The festive season of Navratri, in commemoration of the Goddess Shakti, reaches its heights in the Indian month of Kartik (October-November) on the day of Diwali. Rishikul Yogshala wholeheartedly reveled this year in the spirit of communal joy and festive spirits that overwhelmed India on Diwali.
Being a frontline yoga teaching organization in the country, Rishikul Yogshala took this opportunity to convey the value of this age-old ritual of Indian culture and its relationship with spiritualism and yoga to its international students and followers.
Mythological Origin and Symbolic Value of Diwali
Diwali or Deepawali literally means a row of light. This light stands for auspiciousness and glory of the Almighty, whose grace is believed to be all around us. At different parts of the country, tribute is paid to different deities on the occasion of Diwali. The day invokes mythological events which is a significant part of the Indian consciousness. The holy union of Goddess Lakshmi- the symbol of fortune and wealth, with Lord Vishnu- the universal creator, is one of such mythological origins of this celebration. In some other contexts in India, the festival is dedicated to Goddess Kali – the annihilator of evil on earth and the return of Lord Rama to the kingdom after defeating Ravana– the evil doer.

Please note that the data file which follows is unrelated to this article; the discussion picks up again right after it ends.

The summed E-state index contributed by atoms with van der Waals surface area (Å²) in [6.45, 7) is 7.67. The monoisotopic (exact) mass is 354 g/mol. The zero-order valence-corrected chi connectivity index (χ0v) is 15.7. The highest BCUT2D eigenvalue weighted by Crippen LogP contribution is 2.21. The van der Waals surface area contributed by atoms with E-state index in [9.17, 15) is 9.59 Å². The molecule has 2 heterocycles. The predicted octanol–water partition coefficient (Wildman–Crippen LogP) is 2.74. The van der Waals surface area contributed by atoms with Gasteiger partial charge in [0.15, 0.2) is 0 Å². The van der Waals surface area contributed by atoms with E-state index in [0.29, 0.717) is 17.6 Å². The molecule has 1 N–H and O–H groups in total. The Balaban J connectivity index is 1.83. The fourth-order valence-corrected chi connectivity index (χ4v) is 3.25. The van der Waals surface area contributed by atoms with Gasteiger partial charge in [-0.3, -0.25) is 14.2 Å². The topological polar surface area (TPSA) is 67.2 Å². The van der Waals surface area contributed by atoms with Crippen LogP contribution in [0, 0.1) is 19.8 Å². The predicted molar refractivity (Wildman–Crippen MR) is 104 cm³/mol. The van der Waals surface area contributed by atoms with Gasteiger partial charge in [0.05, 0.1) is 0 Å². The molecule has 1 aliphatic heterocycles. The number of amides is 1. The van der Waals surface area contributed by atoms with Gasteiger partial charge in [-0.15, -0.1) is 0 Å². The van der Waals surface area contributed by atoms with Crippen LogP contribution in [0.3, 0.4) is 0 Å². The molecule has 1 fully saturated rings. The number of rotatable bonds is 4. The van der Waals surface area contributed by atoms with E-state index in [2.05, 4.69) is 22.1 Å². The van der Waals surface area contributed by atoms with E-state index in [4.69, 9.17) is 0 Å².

Such tales are rich with interesting symbolic value which relate directly to yogic concepts. The union of the Transcendental with the material world and the triumph of good over evil are key spiritual philosophies embedded in all aspects of Indian life—its social celebrations, religious rituals and day to day activities.
Celebrations Invoking Auspiciousness
Rishikul Yogshala made this day memorable by decking up its premises with dazzling lights. Innumerable diyas or earthen oil lamps were lit in togetherness by the students, teachers, and staff of the school after nightfall. This firelight is believed to ward off evil temptations and usher in good spirits in the hearts of the yogic practitioners. As per India’s colorful customs, rangoli or designs with colored powders are also made in the school. Rangolis are made typically of auspicious symbols, that of the flowers and birds of India.
The Rishikul family also witnessed a havan or fire ceremony this night of lights and colors. It is a transforming experience for many to throw offerings in the fire and let the sonorous mantra chants enter deeper into the consciousness during this auspicious fire ceremony.
The night came to an end with hundreds of mesmerizing fireworks engulfing the sky, penetrating the darkness of nature and human minds with the light of love, peace and unending joy!